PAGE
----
In FIG. 3b illustrates the steps of a transceiver receiving and re-transmitting a message packet according to the present invention. In block 35 the message packet is received at a transceiver. All transceivers which receive the message then determine if there were any errors in the transmission. This is done by checking the error correction field ("EC") of the message packet. This may be a cyclical redundancy check (CRC) or any other type of appropriate error detection technique. If the message is deemed to have been received without errors as determined in block 37, an acknowledgement signal is sent from the transceiver which has received the message packet in block 39. If there has been an error detected, then the message packet is erased in block 99.
Transceivers which have received the message packet then determine if the message packet is valid, meaning that the message packet has been received with no errors, the message packet has not been received before as indicated by the stored message IDs, and the message has not expired, as shown in blocks 37, 45 and 47, respectively. If any of these are true, then the message is not valid. Conversely, if all of these are false, the message packet is valid. In block 51, the transceiver receiving the message packet compares the transceiver ID of the message packet with its own internal ID. If the IDs match, then the message has been successfully transmitted to its intended destination in block 55. Processing then continues at block 35 in which the transceiver is a ready status waiting for new messages.
If the ID does not match that of the transceiver, then, in block 83 the message packets are broadcast to all transceivers capable of receiving the data transmission. The transceiver listens for acknowledgement signals in block 91. It then compares the amount of acknowledgement signals which it has received with the number in the `ROBUSTNESS` field of the message packet. If the transceiver has received enough acknowledgements, then the message is erased except for the message ID field of the message packet in block 103. This message ID field is used in determining if a message has been received before.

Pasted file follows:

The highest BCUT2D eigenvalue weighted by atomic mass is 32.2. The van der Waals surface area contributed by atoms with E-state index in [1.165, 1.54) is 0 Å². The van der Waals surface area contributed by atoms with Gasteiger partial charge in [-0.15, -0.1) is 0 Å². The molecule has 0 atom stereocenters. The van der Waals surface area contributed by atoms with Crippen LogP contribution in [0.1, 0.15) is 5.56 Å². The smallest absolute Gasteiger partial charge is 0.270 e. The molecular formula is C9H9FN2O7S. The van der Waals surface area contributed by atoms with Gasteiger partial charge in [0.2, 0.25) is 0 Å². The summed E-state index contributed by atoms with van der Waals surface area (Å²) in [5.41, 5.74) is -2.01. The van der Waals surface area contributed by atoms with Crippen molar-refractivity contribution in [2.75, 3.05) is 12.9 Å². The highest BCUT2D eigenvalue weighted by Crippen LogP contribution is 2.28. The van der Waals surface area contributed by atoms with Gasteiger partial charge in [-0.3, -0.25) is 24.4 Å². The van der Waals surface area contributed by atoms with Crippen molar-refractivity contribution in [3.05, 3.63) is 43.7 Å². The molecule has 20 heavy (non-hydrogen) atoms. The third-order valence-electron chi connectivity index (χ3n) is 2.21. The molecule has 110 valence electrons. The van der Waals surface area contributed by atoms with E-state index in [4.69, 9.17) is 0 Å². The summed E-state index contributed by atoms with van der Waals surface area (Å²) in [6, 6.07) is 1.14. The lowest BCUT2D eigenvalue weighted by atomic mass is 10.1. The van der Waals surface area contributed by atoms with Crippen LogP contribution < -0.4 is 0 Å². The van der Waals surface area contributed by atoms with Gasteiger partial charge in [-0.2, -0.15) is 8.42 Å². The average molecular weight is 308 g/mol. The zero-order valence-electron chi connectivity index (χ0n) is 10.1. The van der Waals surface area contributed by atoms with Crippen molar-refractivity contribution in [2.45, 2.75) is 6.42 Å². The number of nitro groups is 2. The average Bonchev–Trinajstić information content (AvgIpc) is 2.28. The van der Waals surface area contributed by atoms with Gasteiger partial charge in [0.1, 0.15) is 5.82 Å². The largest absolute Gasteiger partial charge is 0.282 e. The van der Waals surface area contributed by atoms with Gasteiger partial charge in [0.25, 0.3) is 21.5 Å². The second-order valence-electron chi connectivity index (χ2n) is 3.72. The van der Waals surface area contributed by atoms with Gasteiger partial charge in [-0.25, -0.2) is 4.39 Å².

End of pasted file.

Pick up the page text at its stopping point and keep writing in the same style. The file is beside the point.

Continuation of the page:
If the number of acknowledgements received by the transceiver is less than that required, processing continues at block 107. In block 107, the `TIME STAMP` of the message packet is added to the `LIFETIME` also in the message packet and is compared to the current time. If the current time is later than the `TIME STAMP` plus `LIFETIME`, then the message packet has expired. If it has expired, then the message packet is erased in block 99. If it has not expired, then the message packet is re-broadcast in block 83 and the remaining steps are performed as stated above.
The process continues the remainder of the flow chart of FIG. 3b until the message packet has been successfully transmitted to the intended transceiver, or transceivers have tried transmitting the message packet the number of times defined in the `ROBUSTNESS` field of the message packet, or the message packet expires.
The communication logic for a bridge transceiver is illustrated in FIG. 3c. The process starts in block 125. In block 127, the bridge transceiver receives a message packet. In block 129, it is determined if the message packet was received from the wired network or radio broadcast. If it has been received from a radio broadcast, then the `NODE LOC` field of the message packet is used to look up the proper routing to a node identified by `NODE LOC`. In block 132, the message packet is forwarded over the wired network to the wired node identified by `NODE LOC`. Processing then continues back in block 127 where the bridge transceiver awaits the next message packet.